November 1918 was the deadliest month of the greatest pandemic in recorded history: the “Spanish Flu.”
Recent estimates suggest that this flu claimed as many as 50 million lives around the world between 1918 and 1919, killing more people in a single year than the entire “Black Death” of the 14th century. On its centennial anniversary, it is worth remembering the history of the “Spanish” flu and how it set us on the path towards our modern flu vaccine.
Burying victims of the Spanish Flu in Canada.
When the first cases of the influenza A (H1N1) pandemic broke out in 1918 during the final year of World War I, the origins of this deadly pandemic were unknown. Contemporary explanations in the Allied nations ranged from fears of a new form of biological warfare to a by-product of trench warfare resulting from the use of mustard gas.
The Spanish “origin” relates to reports in the press of cases of influenza in the summer of 1918, where as many as eight million Spaniards succumbed to the disease. Even the King of Spain, Alfonso XIII, caught influenza in 1918.
The standard narrative maintains that the first cases broke out in a military camp in Kansas where few noticed the signs of the pandemic to come amid the ongoing war. On March 4, 1918 company cook Albert Gitchell, possibly patient zero, reported sick with a fever of 104º Fahrenheit at Camp Funston, part of Fort Riley, where 54,000 men were gathered for basic training. Within days, 522 soldiers reported sick and by the end of the month 1,100 soldiers were admitted to hospital with influenza.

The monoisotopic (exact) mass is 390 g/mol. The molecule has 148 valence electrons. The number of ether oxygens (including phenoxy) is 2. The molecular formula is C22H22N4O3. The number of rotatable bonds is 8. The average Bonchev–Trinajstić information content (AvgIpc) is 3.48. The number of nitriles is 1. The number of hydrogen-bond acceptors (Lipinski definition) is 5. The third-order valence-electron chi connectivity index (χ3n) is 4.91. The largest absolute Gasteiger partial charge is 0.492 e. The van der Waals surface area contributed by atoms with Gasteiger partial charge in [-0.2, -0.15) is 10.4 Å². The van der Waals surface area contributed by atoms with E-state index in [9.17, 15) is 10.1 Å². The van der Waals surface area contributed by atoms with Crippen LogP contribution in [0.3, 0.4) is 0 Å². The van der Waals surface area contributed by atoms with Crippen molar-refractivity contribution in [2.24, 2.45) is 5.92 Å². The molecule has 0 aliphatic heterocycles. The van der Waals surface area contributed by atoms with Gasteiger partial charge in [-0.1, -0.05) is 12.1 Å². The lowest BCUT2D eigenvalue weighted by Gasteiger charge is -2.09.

The wartime context for the pandemic is especially important: not only did the flu claim more lives than the war itself and prolong the suffering brought about by the First World War, but the pandemic also followed the movement of soldiers around the globe. The American Expeditionary Forces (AEF), which deployed out of Kansas to France, were likely carrying the flu with them in the spring of 1918 as the Allies rushed deployments to halt the German Ludendorff Offensive. The first British cases occurred in mid-April as well, spreading out of ports and Scottish dockyards.
Still, little attention was paid to what contemporary physicians described as a “three-day fever” circulating in Europe in late spring and early summer 1918.
An influenza hospital at Camp Funston.